, Patter: http://patthomson.wordpress.com/2013/07/25/should-i-write-as-an-i/
Is the use of ‘I’ acceptable practice in doctoral writing?
often get asked this question, as do most people who talk about writing.
I’ve been asked this a lot again recently, so I thought it might be
worth posting an answer.
My answer in short is yes - and maybe no - and
maybe it’s not the question.
The use of the first person in academic writing has now become much
more accepted. However, doctoral researchers need to check the
regulations at their university and discuss the question with their
supervisor. This is because some disciplines and some universities still
do not allow it.
But, some disciplines work to the contrary. They DO
use a convention of ‘I’, particularly at the beginning of the
dissertation where the doctoral researcher writes about their
motivations for researching the topic and their connections with it.
these instances, failing to write an introductory ‘I’ section might mean
being told by examiners to go back and do it.
The use of ‘I’ was once seen as poor academic writing and poor
research. It was said to indicate a researcher suffering from a lack of
An ‘I’ writer could not detach themselves from their
research and therefore their work was bound to be biased. Third person
writing gave the ‘right’ impression of detachment and objectivity.
It’s helpful to remember that the use of ‘I’ has not always been the
matter of personal choice and convention it now seems to be. It was a
hotly contested issue not so long ago.
A little more than two decades ago, feminist scholars for example
argued that the use of the third person in academic writing was a
masculinist strategy intended to create the impression of an objective
view that did not exist.
Instead of resorting to what Donna Haraway (1988)
described as a ‘god trick’, in which the researcher appears nowhere and
everywhere via the use of the third person, it was imperative to
explicitly situate the researcher in the text.
If the reader could find
out about the research writer, then they could make judgments about the
situated and particular nature of what was being offered to them.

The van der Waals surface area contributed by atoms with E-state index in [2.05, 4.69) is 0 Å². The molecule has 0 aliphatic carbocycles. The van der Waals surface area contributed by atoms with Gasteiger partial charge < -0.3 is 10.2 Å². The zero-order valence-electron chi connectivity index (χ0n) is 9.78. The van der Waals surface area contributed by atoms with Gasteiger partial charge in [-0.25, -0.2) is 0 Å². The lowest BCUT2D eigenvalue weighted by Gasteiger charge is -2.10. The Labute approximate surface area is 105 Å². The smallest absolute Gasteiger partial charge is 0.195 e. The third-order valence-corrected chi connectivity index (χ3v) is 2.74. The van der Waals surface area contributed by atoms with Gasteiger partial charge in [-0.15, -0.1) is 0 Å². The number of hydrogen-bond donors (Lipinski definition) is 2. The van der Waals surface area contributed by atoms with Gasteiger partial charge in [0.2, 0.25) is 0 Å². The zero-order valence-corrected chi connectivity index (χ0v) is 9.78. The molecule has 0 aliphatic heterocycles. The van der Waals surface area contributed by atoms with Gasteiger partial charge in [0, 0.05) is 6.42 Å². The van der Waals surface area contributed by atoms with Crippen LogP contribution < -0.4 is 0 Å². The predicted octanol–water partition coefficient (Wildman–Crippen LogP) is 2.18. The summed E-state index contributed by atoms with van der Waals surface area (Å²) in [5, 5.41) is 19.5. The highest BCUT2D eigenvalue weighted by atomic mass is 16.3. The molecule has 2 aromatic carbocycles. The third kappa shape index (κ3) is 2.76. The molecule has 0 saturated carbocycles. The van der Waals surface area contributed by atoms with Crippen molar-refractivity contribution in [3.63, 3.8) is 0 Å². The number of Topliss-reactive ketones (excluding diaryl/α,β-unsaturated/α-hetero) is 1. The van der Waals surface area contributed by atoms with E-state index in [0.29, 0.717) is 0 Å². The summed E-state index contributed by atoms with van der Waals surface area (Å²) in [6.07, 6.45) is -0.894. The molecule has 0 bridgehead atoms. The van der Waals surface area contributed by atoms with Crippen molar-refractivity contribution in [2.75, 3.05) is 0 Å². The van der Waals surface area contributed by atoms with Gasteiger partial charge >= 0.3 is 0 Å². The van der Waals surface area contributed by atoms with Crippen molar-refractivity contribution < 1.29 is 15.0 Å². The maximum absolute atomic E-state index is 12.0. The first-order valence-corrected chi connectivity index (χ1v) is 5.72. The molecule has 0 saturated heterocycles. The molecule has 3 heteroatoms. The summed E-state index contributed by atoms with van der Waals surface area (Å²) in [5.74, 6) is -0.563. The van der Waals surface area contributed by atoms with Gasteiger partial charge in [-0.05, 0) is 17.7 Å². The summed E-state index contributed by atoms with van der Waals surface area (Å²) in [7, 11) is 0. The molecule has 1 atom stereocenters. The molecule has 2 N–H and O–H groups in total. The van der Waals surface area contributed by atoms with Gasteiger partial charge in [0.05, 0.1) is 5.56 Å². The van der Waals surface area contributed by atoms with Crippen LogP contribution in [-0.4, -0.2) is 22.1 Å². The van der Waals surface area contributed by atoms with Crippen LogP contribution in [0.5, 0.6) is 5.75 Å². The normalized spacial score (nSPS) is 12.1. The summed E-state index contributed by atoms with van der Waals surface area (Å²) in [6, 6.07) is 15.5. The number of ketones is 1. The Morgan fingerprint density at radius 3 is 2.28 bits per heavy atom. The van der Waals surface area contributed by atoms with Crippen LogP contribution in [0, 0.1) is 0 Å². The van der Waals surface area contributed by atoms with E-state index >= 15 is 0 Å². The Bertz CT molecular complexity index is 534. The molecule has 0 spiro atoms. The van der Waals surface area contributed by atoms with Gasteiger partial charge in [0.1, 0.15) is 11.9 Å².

way for the researcher to make herself visible was through the use of
the first person. The use of ‘I’ allowed the reader to understand that
the research was a social construction, just like any other form of
This epistemological argument is now fairly widely accepted - the ‘I’
is seen as a reasonable form of academic writing and does not mean that
the researcher has not conducted their research properly.
understanding that research is never neutral is now so taken for granted
in many disciplines and locations that it may well seem out of step to
be arguing and writing otherwise.
And there are now also legitimate forms of research which focus
simply on the researcher themselves. You can find examples of personal
inquiry throughout the social sciences and humanities - self study,
autobiography, autoethnography and so on.
There are journals largely
devoted to the political/personal dimensions of research: Auto/Biography and A/B, for example. These all use first person writing within specific genres of self-study.
But understanding research as situated does not equate to simply
writing as an ‘I’. When it comes to research writing, confining the
personal to a matter of pronouns is a mistake.
If, as Haraway and
countless others have argued, the research enterprise cannot be
separated from the researcher, then the question of the personal and the
tangle of researcher and their research is not resolved by simply
advocating or abhorring the use of I/we.
And I want to say in addition, here and now, that it’s almost
impossible to get the researcher out of their text. Writing in the third
person doesn’t do it.
If you look back to the last post on hedging,
then you will see that the researcher inserts themselves in the text
through their use of evaluative judgments of others’ work and of their
Whenever we write that we or someone else ‘clearly shows’, or
‘suggests’, or ‘demonstrates’ or ‘generally indicates’, then there is -
behind these third person words - a researcher making a decision. Even
without the ‘I’, there is a researcher writing.
While it’s possible to apparently write yourself out of the text by
writing without an ’I’, this is actually hiding behind the hedges.
Researchers taking this option - avoiding writing in the first person -
can still be located by those who know how to spot them lurking in the